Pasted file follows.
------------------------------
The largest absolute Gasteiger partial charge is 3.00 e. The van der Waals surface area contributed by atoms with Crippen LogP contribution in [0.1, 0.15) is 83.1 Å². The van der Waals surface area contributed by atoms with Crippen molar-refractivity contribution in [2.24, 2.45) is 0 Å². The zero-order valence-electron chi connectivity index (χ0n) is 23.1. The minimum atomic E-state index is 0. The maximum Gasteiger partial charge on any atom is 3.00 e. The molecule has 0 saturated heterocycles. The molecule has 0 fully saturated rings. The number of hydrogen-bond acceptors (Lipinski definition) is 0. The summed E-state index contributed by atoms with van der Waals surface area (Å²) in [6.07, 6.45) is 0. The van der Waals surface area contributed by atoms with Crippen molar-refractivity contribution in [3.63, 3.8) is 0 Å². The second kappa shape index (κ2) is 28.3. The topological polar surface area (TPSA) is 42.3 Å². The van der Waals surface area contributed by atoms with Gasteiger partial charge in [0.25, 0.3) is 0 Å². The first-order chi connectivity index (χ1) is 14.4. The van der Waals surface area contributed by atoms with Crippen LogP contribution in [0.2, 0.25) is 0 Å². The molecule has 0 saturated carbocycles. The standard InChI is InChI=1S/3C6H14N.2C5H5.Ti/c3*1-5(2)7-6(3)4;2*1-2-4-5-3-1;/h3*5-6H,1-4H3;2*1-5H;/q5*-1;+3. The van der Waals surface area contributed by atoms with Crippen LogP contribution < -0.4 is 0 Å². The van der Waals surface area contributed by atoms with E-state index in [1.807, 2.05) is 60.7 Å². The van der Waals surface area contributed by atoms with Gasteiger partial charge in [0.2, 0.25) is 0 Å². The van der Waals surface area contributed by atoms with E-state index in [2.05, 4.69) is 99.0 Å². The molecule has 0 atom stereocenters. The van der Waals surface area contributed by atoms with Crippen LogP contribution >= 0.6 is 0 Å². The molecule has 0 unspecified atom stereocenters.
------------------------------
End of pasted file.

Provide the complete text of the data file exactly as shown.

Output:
The largest absolute Gasteiger partial charge is 3.00 e. The van der Waals surface area contributed by atoms with Crippen LogP contribution in [0.1, 0.15) is 83.1 Å². The van der Waals surface area contributed by atoms with Crippen molar-refractivity contribution in [2.24, 2.45) is 0 Å². The zero-order valence-electron chi connectivity index (χ0n) is 23.1. The minimum atomic E-state index is 0. The maximum Gasteiger partial charge on any atom is 3.00 e. The molecule has 0 saturated heterocycles. The molecule has 0 fully saturated rings. The number of hydrogen-bond acceptors (Lipinski definition) is 0. The summed E-state index contributed by atoms with van der Waals surface area (Å²) in [6.07, 6.45) is 0. The van der Waals surface area contributed by atoms with Crippen molar-refractivity contribution in [3.63, 3.8) is 0 Å². The second kappa shape index (κ2) is 28.3. The topological polar surface area (TPSA) is 42.3 Å². The van der Waals surface area contributed by atoms with Gasteiger partial charge in [0.25, 0.3) is 0 Å². The first-order chi connectivity index (χ1) is 14.4. The van der Waals surface area contributed by atoms with Crippen LogP contribution in [0.2, 0.25) is 0 Å². The molecule has 0 saturated carbocycles. The standard InChI is InChI=1S/3C6H14N.2C5H5.Ti/c3*1-5(2)7-6(3)4;2*1-2-4-5-3-1;/h3*5-6H,1-4H3;2*1-5H;/q5*-1;+3. The van der Waals surface area contributed by atoms with Crippen LogP contribution < -0.4 is 0 Å². The van der Waals surface area contributed by atoms with E-state index in [1.807, 2.05) is 60.7 Å². The van der Waals surface area contributed by atoms with Gasteiger partial charge in [0.2, 0.25) is 0 Å². The van der Waals surface area contributed by atoms with E-state index in [2.05, 4.69) is 99.0 Å². The molecule has 0 atom stereocenters. The van der Waals surface area contributed by atoms with Crippen LogP contribution >= 0.6 is 0 Å². The molecule has 0 unspecified atom stereocenters.